Maybe the way to make health insurance plans for small groups more profitable is to spend a lot more on service.

Make believe you are viewing the American health care system from outer space.

You’d see employees paying for coverage that neither they nor their employers understand. You’d see members who have been convinced to stay “in network”–but who don’t trust their carriers. You’d see carriers who are convinced that their members are out to get all kinds of unnecessary care, procedures, medications and treatments.

Meanwhile, there is tremendous churn: 60% of small businesses shop for new coverage every year.

Why not try to improve performance by reducing the churn?

Here are three ideas for how to achieve that goal.

1. Keep it simple.

Insurers always are reminding plan members that “in-network rates” mean you have to stay in the network or pay more out of pocket and that generic-only drug plans do not cover brand-name drugs.

But when members actually need care, all many of them understand is, “I’m paying, and you’re not covering.”

If small business owners have to spend time figuring out which benefits are covered by the plan, or helping employees cope with complicated structures such as health reimbursement arrangements and health savings accounts, that takes away their ability to focus on their business and on increasing their profits.

2. Educate.

Some health insurers want small businesses to buy their coverage through a Website or an automated telephone system.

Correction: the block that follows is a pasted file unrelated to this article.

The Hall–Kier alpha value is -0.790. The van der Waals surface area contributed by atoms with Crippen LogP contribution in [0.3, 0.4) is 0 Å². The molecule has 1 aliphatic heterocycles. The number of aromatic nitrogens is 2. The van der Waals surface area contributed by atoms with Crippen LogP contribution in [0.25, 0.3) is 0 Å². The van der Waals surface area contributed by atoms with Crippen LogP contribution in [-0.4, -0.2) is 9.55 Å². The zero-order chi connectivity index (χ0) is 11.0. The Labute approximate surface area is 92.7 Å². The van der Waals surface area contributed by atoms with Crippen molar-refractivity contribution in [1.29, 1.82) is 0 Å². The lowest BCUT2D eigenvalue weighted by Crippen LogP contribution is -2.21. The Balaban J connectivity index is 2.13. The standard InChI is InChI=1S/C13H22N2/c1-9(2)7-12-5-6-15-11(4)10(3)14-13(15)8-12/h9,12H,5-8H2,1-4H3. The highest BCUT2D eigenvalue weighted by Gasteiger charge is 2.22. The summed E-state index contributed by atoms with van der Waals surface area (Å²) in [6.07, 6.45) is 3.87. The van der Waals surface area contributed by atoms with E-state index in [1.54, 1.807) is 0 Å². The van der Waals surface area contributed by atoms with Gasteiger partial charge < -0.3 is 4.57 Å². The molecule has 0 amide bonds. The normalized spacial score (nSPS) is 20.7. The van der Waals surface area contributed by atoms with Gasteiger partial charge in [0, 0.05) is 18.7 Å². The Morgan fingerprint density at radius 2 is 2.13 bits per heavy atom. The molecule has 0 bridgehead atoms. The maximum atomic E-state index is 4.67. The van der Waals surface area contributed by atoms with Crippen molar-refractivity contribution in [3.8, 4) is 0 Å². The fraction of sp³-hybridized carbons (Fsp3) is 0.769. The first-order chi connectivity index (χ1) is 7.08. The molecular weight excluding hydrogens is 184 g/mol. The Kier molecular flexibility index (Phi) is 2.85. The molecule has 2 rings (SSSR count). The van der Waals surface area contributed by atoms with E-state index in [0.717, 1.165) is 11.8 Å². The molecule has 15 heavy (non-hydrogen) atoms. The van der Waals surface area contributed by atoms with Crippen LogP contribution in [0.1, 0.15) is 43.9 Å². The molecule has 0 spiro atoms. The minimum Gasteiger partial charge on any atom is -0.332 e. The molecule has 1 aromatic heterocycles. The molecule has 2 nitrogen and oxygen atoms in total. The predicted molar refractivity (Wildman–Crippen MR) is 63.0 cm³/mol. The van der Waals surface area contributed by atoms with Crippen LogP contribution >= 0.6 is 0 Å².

Maybe a better way is to devote the resources to send a team to brief group members about coverage details.

Yes, that’s more expensive than automating the enrollment process. But it can increase customer loyalty, and experience suggests that members who are clear about their benefits tend to be healthier members.

3. Offer one-stop shopping.

One of small group plan members’ loudest complaints about health plans is that they have to make 12 different appointments to check out a health problem and risk accidentally seeing an out-of-network provider each time.

Consider solving that problem by setting up outpatient centers that provide all the kinds of routine and urgent care that a typical patient might need under one roof. Offer endoscopy, imaging systems and efficient electronic medical record systems, and doctors who are all in the same network.

A center like that can improve the quality and convenience of patient care, increase employer loyalty, and save the health plan hundreds of dollars per member per year.